What I Have Learned from Training 911 Communication Professionals

911 Communicators play an essential role in major incident response ...

Published on Sep 11, 2020

“Heroes with Headsets”

The line between life and death in an emergency situation is often drawn by the quality of communication between first responders and those in need. There is constant scrutiny placed upon Police Services facing high risk critical incidents and persons in crisis that have resulted in a growing need to master conflict and crisis communication skills. When verbal encounters become adversarial and escalate, they can often lead to controversial use of force issues or risk to the wellness of employees and the public.  We are now training police officers in crisis communications and de-escalation techniques to prevent escalation of use of force against persons in crisis.

Police Communicators play a critical role in major incident management and crisis communications with persons experiencing mental health issues, suicidal behaviours or in a state of crisis. They are constantly faced with the pressure to gather critical information while also communicating effectively with people in crisis yet they are less likely to be considered for training opportunities like those offered to other frontline staff.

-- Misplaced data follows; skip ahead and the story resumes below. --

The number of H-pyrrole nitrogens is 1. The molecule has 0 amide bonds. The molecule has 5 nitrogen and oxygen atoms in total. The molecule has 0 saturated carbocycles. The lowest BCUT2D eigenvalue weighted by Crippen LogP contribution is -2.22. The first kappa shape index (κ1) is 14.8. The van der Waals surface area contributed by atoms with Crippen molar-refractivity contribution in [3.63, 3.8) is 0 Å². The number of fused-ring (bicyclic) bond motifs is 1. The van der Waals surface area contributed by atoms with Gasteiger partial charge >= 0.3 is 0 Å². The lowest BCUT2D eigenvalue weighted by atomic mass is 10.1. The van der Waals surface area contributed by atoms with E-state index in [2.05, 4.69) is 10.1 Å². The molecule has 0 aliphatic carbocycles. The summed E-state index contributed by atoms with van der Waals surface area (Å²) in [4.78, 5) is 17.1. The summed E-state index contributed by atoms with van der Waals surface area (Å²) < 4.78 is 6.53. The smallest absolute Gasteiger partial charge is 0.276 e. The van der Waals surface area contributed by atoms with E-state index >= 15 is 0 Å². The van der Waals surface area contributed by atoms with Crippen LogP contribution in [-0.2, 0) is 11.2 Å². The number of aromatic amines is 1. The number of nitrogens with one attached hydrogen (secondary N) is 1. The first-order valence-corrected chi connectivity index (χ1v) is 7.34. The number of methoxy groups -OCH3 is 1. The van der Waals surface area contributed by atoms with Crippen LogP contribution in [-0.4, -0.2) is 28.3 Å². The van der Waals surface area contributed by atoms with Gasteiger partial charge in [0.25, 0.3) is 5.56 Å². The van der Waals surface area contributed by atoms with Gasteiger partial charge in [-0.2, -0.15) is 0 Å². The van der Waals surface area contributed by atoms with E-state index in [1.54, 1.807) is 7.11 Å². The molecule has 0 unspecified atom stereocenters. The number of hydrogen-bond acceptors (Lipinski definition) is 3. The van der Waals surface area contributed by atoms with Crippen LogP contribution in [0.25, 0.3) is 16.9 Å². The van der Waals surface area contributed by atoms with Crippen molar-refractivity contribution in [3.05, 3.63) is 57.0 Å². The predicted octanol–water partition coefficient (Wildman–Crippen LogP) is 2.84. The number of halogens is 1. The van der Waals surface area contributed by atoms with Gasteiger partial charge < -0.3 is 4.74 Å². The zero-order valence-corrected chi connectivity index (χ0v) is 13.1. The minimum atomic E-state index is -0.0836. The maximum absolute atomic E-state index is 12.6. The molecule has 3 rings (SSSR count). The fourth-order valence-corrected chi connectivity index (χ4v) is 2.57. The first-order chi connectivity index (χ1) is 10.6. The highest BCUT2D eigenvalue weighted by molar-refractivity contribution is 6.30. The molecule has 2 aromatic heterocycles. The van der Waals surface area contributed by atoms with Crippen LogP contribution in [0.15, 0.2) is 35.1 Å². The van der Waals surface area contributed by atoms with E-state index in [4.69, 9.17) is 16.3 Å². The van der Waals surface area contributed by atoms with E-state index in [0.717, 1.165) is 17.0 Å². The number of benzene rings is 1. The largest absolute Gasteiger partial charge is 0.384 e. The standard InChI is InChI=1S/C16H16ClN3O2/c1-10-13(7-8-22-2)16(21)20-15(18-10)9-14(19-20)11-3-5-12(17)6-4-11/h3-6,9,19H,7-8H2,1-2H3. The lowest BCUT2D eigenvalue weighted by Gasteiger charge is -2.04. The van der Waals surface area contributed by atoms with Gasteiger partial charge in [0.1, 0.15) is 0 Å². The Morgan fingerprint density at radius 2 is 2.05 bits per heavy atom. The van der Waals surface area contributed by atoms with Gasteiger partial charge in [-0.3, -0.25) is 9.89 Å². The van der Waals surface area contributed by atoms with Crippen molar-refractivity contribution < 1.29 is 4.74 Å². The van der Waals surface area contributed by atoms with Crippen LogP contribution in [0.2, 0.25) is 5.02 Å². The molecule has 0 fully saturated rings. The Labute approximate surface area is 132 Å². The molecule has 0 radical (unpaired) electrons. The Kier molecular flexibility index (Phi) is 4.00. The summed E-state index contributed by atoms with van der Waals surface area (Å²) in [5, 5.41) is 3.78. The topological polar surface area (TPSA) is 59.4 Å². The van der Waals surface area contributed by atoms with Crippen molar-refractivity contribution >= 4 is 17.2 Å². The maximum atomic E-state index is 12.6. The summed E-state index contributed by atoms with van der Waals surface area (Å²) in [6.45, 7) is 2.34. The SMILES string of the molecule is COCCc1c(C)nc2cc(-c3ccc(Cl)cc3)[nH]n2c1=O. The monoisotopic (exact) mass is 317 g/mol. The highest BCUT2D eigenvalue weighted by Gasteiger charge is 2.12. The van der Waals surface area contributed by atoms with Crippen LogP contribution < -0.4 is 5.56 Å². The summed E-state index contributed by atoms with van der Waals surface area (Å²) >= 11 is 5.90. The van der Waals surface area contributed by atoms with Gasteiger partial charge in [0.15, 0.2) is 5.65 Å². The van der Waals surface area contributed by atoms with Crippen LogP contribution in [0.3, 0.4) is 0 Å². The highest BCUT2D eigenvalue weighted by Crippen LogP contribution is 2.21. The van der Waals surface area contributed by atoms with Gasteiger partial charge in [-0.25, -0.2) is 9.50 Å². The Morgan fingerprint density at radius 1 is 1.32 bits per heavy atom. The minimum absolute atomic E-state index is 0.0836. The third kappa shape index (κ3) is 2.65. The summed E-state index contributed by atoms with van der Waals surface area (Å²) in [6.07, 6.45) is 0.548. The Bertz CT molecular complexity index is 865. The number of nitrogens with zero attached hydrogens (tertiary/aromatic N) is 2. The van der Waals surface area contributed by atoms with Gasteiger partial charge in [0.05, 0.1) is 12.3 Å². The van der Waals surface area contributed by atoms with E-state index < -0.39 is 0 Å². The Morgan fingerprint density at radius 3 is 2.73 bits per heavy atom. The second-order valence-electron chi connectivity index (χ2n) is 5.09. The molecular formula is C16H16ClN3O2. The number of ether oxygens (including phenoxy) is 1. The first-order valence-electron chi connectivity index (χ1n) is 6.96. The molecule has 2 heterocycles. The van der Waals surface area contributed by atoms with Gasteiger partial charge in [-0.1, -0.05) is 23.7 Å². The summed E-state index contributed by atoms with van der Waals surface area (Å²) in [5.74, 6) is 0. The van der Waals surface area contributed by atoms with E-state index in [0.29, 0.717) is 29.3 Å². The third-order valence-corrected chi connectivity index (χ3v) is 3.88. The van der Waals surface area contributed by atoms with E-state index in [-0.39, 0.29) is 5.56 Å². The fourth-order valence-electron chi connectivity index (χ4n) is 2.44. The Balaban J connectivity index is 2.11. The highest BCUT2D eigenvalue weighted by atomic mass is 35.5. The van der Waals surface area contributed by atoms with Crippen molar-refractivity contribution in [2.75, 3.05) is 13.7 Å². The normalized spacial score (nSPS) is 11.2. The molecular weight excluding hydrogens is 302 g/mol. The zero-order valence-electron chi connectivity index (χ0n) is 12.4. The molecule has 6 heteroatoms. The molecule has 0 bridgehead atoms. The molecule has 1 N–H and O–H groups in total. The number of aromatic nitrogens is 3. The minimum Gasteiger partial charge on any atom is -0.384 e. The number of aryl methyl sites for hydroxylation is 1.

Realistically, communicators are required to integrate suicide intervention tactics and employ crisis de-escalation techniques every day, often with little or no training. We also know that in critical incidents the breakdown in communications to Tactical & Incident Command and contributing to induced jeopardy that can lead to use of force. Verbal de-escalation has become an essential training issue in law enforcement and was included in US National Consensus Policy on Use of Force (January 2017). The policy is the result of collaboration between 11 agencies, including the International Association of Chiefs of Police (IACP) and the Fraternal Order of Police (FOP).

In “A Matter of Life or Death” the Ontario Ombudsman’s investigation into the direction provided by the Ministry of Community Safety & Correctional Services to Ontario’s police services for de-escalation of conflict situations, there were 22 recommendations to the Ministry of Community Safety and Correctional Services. These recommendations addressed legislative guidelines and models, better tracking and assessment and training at all levels of police interactions with people in crisis. Training and the change to police culture was the main goal of the recommendations supported by the Canadian Association of Chiefs of Police (CACP).

Although no verbal de-escalation training can ever reasonably be expected to stop all incidents in escalating to use of force, our communities have begun to expect that all first responders receive training in de-escalation strategies. Police communicators need to understand and have an advanced skill set when dealing with individuals who are suffering mental illness or in a state of crisis.

Communicators also play an important role in major incidents and require a comprehensive understanding of the requirements and responsibilities of the Command Triangle, Critical Incident Commander, Crisis Negotiating Team, Tactical Team, Command Post, and Scene Manager in order to understand their own critical roles and responsibilities and become part of the communal team effort and effective resolution of critical incidents.